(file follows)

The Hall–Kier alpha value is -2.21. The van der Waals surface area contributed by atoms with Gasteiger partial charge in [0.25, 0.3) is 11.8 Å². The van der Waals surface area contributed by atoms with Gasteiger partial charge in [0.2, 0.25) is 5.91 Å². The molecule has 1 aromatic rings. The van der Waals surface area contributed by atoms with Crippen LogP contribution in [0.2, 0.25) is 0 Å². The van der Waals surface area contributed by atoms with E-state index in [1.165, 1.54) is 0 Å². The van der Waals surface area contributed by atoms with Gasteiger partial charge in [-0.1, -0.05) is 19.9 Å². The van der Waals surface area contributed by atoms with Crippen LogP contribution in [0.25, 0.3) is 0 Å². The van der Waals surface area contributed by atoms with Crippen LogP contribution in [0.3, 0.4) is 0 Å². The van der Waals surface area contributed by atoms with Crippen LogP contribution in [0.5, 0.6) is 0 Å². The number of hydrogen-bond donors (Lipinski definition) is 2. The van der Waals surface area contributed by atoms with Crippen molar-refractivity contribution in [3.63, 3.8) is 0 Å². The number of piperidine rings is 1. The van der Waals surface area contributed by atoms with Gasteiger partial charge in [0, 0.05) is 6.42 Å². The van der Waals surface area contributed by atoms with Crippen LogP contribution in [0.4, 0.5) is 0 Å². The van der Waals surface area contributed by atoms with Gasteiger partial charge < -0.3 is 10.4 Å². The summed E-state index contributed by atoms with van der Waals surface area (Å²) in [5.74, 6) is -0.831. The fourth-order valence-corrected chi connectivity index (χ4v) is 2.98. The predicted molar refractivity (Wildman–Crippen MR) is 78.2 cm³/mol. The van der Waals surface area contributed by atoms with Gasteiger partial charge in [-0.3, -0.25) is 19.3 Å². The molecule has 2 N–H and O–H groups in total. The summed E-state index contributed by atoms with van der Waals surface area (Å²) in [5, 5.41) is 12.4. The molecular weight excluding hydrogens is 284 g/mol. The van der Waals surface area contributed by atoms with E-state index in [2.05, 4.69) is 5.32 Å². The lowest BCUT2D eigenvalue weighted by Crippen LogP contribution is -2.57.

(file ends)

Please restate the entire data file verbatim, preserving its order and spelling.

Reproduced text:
The Hall–Kier alpha value is -2.21. The van der Waals surface area contributed by atoms with Gasteiger partial charge in [0.25, 0.3) is 11.8 Å². The van der Waals surface area contributed by atoms with Gasteiger partial charge in [0.2, 0.25) is 5.91 Å². The molecule has 1 aromatic rings. The van der Waals surface area contributed by atoms with Crippen LogP contribution in [0.2, 0.25) is 0 Å². The van der Waals surface area contributed by atoms with E-state index in [1.165, 1.54) is 0 Å². The van der Waals surface area contributed by atoms with Gasteiger partial charge in [-0.1, -0.05) is 19.9 Å². The van der Waals surface area contributed by atoms with Crippen LogP contribution in [0.25, 0.3) is 0 Å². The van der Waals surface area contributed by atoms with Crippen LogP contribution in [0.3, 0.4) is 0 Å². The van der Waals surface area contributed by atoms with Crippen LogP contribution in [0.5, 0.6) is 0 Å². The number of hydrogen-bond donors (Lipinski definition) is 2. The van der Waals surface area contributed by atoms with Crippen molar-refractivity contribution in [3.63, 3.8) is 0 Å². The number of piperidine rings is 1. The van der Waals surface area contributed by atoms with Gasteiger partial charge in [0, 0.05) is 6.42 Å². The van der Waals surface area contributed by atoms with Crippen LogP contribution in [0.4, 0.5) is 0 Å². The van der Waals surface area contributed by atoms with Gasteiger partial charge < -0.3 is 10.4 Å². The summed E-state index contributed by atoms with van der Waals surface area (Å²) in [5.74, 6) is -0.831. The fourth-order valence-corrected chi connectivity index (χ4v) is 2.98. The predicted molar refractivity (Wildman–Crippen MR) is 78.2 cm³/mol. The van der Waals surface area contributed by atoms with Gasteiger partial charge in [-0.3, -0.25) is 19.3 Å². The molecule has 2 N–H and O–H groups in total. The summed E-state index contributed by atoms with van der Waals surface area (Å²) in [5, 5.41) is 12.4. The molecular weight excluding hydrogens is 284 g/mol. The van der Waals surface area contributed by atoms with E-state index in [2.05, 4.69) is 5.32 Å². The lowest BCUT2D eigenvalue weighted by Crippen LogP contribution is -2.57.